The Academic Affairs Committee passed a recommendation last week to close the human resources specialist and human resources and industrial relations major at UTM.

According to the management department, because the human resources specialist program, which leads to a bachelor of commerce, has not served UTM students well and the labour market has changed. For these reasons, the specialist program is to close as of August 30, 2020.

Students that are already enrolled in the program will be able to complete it.

As for the human resources and industrial relations major offered by the Department of Economics, it is to be closed as of August 30, 2017.

Amy Mullin, UTM VP academics and dean, said that the number of students in the human resources program has been low.

The program closure is also a response to changes in the certification requirements for careers.

“The closure of the human resources specialist program will avoid redundancy in program offerings,” said professor Louis Florence, director of undergraduate programs for the Department of Management.

A newly approved human resource management and industrial relations stream of the management specialist program will be introduced instead in September. The HRMIR will lead to a bachelor of business administration.

The HRMIR is supposed to give students a better chance at meeting the professional certification of the Human Resource Professional Association.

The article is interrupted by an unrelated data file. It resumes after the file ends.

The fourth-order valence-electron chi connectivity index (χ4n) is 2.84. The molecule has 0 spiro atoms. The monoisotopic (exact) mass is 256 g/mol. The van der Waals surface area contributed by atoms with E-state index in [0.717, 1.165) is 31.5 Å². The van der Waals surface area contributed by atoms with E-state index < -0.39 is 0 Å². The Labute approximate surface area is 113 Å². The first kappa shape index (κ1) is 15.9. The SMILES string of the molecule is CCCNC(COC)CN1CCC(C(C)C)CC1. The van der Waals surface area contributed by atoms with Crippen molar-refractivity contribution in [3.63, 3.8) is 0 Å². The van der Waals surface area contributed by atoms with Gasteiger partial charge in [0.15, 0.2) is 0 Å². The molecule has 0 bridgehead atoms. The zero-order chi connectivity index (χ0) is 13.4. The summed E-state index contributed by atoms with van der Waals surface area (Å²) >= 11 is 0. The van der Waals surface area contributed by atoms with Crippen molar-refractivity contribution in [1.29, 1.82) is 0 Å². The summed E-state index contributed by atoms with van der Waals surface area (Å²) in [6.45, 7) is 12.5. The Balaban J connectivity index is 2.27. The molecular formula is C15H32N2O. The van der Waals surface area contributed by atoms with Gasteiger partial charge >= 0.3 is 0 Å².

The Human Resources specialist was “administratively suspended”—meaning it stopped accepting new students—on July 1, 2014, and the HRIR major program was suspended on August 30, 2012.

The Department of Economics supported the closure of the HR program, and the departments of management, history, and sociology supported the closure of the HRIR program. Notices about the program closures were sent to students at all three campuses.

The closure will not affect any other programs, including those in economics, nor the other optional courses offered for this program, such as sociology and history.

The other four specialist programs offered by the management department that also lead to a bachelor of commerce—commerce, finance, accounting, and marketing—will not be affected either.

The AAC meeting was also supposed to feature a visit from President Meric Gertler on his three priorities for U of T, but Gertler cancelled.